Degel Menashe Leadership Training Project is Launched

(April 28) The Degel Menashe leadership training project, a program designed to develop a new generation of leaders for the B’nei Menashe community of Israel, held its first workshop in Tel Aviv this week. The eleven young candidates selected to participate met with the program’s director Dr. Reuven Gal, a Degel Menashe board member, noted psychologist and author, and co-founder of Israel’s highly successful Institute for Quality Leadership, which he headed in its first years.


The purpose of the workshop, the first of a planned series, was, as Dr. Gal told our Newsletter, “to explore the concept of leadership and the potential for it in each of the participants.” Not everyone who thinks he or she has leadership abilities, he said, turns out to have them – and conversely, there may be those who discover abilities they never knew they had. “Once we identify the potential leaders in a group,” he explains, “it is possible to foster in them the skills and awareness that will enable them to assume leadership roles.”


Although he has conducted many such training programs in the past, the Degel Menashe project is a new experience for Dr. Gal. “Until now,” he told us, “I’ve worked with older populations that already had proven themselves, mostly junior executives and lower-echelon managers in organizations and businesses who were sent by their workplaces to improve their performance and prepare for higher levels of responsibility. This time, we’re starting from scratch. The young people in this program have not occupied positions of leadership before. Working together will be a challenge for both them and me.”


Responses to the workshop were enthusiastic. “I felt that it stirred up sleeping powers in me,” said Yitzhak Lhungdim, a social work student from Kiryat Arba. “It helped me to understand better what I want from my life and what creative forces I can bring to it.”


Alon Haokip from Nitzan, who is studying architecture, said that the workshop “made me think whether I have it in me to be a leader or not. I came without really knowing what I was coming to. I came away understanding myself better and with a clearer sense of what I can and can’t to influence and change.” Yosef Ngaihte of Kiryat Arba, a carpenter by trade, also thought that the workshop “taught me a great deal about myself, about what my strengths are, and about where I need to improve.” And Bat El Rently, a resident of Bet-El currently getting an M.A. in early education, was struck by “the interaction between Dr. Gal and the participants. The workshop was a moving experience,” she added. “It made me curious to get to know better what I’m capable of.”


Dr. Gal felt as positively about the group as it felt about him. “I, too, didn’t know what to expect,” he told us. “I was very impressed by those who took part. They were a highly responsive and articulate group.”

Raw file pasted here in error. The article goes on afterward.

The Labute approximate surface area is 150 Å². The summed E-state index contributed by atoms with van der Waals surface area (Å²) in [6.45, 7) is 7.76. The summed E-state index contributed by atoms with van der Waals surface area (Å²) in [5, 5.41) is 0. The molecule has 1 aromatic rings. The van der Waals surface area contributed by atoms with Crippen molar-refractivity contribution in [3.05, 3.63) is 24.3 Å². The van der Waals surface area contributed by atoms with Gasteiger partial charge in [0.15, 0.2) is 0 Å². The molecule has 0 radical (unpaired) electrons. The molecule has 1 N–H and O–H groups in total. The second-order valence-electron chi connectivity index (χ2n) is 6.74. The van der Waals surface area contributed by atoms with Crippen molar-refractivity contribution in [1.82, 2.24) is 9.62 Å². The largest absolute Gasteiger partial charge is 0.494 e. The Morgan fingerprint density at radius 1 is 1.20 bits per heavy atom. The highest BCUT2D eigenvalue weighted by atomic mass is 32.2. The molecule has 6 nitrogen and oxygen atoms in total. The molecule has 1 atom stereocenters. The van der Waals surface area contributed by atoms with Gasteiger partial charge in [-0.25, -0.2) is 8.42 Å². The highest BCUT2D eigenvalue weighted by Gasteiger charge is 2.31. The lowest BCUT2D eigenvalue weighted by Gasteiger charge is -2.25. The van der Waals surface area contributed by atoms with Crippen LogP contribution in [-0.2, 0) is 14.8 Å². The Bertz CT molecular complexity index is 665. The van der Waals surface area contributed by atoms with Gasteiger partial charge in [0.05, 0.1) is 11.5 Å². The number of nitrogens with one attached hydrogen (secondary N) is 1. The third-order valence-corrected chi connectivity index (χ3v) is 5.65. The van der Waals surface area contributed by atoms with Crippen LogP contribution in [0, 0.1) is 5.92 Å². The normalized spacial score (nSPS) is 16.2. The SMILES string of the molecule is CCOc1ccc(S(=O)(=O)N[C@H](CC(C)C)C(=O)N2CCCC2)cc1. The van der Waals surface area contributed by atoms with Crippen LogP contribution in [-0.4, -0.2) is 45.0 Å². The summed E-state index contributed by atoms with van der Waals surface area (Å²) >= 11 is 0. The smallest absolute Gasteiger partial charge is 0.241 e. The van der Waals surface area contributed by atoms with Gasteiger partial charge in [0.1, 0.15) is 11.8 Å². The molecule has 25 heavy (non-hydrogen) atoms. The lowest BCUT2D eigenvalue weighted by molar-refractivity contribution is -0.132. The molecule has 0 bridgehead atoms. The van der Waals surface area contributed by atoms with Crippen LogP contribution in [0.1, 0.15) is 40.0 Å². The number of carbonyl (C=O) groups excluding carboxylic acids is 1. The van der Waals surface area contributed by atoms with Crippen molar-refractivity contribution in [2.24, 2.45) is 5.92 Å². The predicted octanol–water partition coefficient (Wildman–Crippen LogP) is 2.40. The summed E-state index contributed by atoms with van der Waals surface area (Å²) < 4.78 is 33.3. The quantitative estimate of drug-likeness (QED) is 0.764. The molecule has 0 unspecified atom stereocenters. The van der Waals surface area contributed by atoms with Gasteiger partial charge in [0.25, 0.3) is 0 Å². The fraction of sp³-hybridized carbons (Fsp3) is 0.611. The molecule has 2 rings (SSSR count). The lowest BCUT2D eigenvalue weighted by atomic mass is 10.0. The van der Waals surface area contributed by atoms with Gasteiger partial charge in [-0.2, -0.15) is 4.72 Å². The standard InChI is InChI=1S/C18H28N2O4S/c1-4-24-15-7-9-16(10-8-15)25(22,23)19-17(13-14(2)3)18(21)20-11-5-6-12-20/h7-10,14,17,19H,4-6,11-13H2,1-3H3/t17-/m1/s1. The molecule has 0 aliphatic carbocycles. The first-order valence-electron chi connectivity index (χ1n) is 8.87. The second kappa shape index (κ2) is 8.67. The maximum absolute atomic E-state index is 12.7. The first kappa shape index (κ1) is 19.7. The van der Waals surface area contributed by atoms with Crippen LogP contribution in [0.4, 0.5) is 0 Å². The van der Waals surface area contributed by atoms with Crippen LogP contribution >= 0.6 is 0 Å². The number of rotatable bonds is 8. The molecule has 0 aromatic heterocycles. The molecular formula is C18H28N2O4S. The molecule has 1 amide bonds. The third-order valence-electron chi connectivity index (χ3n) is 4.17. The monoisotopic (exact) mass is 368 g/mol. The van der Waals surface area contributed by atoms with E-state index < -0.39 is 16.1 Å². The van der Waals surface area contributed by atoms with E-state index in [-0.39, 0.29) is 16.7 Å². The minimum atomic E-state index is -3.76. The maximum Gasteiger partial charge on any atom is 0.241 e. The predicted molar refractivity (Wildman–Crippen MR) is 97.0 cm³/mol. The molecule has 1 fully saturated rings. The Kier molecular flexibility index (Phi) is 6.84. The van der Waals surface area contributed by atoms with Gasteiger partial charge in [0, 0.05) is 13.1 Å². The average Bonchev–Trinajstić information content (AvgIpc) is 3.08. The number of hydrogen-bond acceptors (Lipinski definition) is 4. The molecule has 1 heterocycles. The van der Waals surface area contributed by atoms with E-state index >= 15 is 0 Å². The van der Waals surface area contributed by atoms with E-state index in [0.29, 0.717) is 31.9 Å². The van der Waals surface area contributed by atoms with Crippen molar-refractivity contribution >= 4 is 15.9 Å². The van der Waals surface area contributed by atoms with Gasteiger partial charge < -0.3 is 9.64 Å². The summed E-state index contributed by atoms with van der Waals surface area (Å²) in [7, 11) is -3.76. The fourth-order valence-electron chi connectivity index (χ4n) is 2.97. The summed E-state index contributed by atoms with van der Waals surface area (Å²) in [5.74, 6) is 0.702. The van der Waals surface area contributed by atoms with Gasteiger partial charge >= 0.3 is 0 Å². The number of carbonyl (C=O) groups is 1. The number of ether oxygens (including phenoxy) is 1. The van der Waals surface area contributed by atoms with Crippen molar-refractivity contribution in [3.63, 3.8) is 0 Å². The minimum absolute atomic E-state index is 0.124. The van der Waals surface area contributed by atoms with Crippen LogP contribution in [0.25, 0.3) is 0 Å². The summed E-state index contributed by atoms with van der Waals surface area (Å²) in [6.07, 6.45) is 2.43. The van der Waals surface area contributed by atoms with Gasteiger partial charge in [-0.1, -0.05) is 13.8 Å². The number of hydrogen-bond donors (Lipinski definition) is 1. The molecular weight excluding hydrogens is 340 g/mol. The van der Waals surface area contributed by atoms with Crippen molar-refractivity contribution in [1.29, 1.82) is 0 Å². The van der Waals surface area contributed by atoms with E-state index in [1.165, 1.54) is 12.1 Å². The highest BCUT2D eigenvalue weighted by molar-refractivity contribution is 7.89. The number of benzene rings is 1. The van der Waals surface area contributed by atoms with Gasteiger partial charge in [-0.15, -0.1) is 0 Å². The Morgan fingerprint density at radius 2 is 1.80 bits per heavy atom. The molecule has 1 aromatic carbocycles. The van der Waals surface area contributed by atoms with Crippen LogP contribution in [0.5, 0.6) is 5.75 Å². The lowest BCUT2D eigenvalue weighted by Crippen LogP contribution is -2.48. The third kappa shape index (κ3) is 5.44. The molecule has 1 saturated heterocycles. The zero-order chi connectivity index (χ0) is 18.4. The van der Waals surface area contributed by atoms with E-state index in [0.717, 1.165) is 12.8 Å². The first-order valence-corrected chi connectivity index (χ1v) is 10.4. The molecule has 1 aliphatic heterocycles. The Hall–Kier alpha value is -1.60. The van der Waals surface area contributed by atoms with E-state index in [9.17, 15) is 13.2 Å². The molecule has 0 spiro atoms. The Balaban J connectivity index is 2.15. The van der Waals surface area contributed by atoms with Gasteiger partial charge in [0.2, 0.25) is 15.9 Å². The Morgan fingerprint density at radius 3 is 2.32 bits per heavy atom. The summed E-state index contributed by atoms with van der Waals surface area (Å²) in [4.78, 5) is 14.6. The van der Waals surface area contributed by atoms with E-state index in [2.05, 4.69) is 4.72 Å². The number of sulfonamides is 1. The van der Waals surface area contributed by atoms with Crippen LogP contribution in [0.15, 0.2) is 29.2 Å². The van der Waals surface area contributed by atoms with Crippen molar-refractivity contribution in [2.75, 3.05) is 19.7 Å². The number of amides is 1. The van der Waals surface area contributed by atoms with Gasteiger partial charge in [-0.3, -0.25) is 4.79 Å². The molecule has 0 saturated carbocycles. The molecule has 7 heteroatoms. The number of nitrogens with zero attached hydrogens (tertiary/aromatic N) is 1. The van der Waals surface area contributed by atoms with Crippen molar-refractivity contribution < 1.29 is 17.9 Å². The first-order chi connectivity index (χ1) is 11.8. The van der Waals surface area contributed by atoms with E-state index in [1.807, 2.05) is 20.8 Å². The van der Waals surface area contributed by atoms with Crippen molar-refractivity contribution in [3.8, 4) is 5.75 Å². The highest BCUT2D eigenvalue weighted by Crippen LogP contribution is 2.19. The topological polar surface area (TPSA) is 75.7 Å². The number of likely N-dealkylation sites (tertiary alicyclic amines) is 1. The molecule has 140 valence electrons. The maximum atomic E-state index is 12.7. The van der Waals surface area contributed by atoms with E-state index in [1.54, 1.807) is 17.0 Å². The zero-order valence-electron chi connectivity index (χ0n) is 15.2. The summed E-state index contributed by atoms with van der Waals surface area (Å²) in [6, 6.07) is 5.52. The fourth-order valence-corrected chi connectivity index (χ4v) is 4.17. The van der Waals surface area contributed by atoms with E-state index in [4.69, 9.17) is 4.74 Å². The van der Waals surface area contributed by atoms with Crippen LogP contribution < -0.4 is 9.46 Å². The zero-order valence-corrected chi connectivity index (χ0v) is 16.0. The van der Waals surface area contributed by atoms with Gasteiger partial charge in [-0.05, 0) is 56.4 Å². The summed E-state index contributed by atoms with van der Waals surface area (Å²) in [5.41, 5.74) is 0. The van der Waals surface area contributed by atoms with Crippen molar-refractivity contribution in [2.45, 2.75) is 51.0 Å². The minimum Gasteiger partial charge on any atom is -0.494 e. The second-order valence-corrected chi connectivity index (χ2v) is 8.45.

Hillel Halkin speaking to the workshop group

Before the workshop began, Degel Menashe chairman Hillel Halkin spoke briefly. Observing that the B’nei Menashe community in Israel lacked leadership, he said there were two reasons for his. One was common to all immigrant communities, in which the generation of parents and grandparents, in a new country whose language it does not speak and where it finds it difficult to function, quickly loses its authority. The second reason was the way the B’nei Menashe have been settled in Israel, in which everything has been decided for them by governmental and private organizations without consulting them. “This has led,” Halkin said, “to a community that has lost its sense of initiative and faith in itself. You,” he told the workshop, “can become the leaders who change this.”


At the four-hour workshop’s end, a buffet dinner was served. Asked whether they wished to continue in the program, the participants unanimously said that they did. “I think we all feel that we want to go on as a cohesive group that can make changes and break the cycle of unfulfilled potential that our community is trapped in,” said Bracha Haokip of Kiryat Arba, who is about to begin her studies for a degree in interior design. Ruby Gin, also from Kiryat Arba, agreed. “This meeting was gripping for us all,” she said. “It’s precisely what the young people of our community are in need of – a supportive environment that will help us to grow and develop. I hope there will be more workshops.”

Dinner at the workshop’s end

Reuven Gal promises that there will be. “We have to think of how to proceed from here,” he told us. “But we’ve started something that isn’t going to stop.”